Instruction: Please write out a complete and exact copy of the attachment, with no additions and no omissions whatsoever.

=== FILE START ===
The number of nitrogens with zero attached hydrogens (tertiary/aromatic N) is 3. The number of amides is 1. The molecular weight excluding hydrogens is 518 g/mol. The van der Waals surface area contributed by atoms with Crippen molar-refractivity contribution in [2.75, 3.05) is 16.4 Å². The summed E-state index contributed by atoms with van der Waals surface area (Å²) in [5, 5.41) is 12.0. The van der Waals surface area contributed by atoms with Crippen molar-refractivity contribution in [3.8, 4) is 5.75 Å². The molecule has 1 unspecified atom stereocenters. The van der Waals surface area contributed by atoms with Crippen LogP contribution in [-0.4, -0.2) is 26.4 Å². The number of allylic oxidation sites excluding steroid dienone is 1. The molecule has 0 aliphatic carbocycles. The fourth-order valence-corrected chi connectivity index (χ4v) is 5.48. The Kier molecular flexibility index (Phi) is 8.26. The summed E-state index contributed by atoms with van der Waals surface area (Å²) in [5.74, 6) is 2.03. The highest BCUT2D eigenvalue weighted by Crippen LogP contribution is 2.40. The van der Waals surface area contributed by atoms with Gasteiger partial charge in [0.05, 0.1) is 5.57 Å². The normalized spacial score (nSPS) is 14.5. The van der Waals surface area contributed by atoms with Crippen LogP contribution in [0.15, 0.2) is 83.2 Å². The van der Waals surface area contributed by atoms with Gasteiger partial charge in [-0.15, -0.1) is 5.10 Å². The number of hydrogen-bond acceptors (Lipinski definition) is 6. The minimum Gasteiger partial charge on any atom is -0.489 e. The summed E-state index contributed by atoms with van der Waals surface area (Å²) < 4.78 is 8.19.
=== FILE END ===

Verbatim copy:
The number of nitrogens with zero attached hydrogens (tertiary/aromatic N) is 3. The number of amides is 1. The molecular weight excluding hydrogens is 518 g/mol. The van der Waals surface area contributed by atoms with Crippen molar-refractivity contribution in [2.75, 3.05) is 16.4 Å². The summed E-state index contributed by atoms with van der Waals surface area (Å²) in [5, 5.41) is 12.0. The van der Waals surface area contributed by atoms with Crippen molar-refractivity contribution in [3.8, 4) is 5.75 Å². The molecule has 1 unspecified atom stereocenters. The van der Waals surface area contributed by atoms with Crippen LogP contribution in [-0.4, -0.2) is 26.4 Å². The number of allylic oxidation sites excluding steroid dienone is 1. The molecule has 0 aliphatic carbocycles. The fourth-order valence-corrected chi connectivity index (χ4v) is 5.48. The Kier molecular flexibility index (Phi) is 8.26. The summed E-state index contributed by atoms with van der Waals surface area (Å²) in [5.74, 6) is 2.03. The highest BCUT2D eigenvalue weighted by Crippen LogP contribution is 2.40. The van der Waals surface area contributed by atoms with Gasteiger partial charge in [0.05, 0.1) is 5.57 Å². The normalized spacial score (nSPS) is 14.5. The van der Waals surface area contributed by atoms with Crippen LogP contribution in [0.15, 0.2) is 83.2 Å². The van der Waals surface area contributed by atoms with Gasteiger partial charge in [-0.15, -0.1) is 5.10 Å². The number of hydrogen-bond acceptors (Lipinski definition) is 6. The minimum Gasteiger partial charge on any atom is -0.489 e. The summed E-state index contributed by atoms with van der Waals surface area (Å²) < 4.78 is 8.19.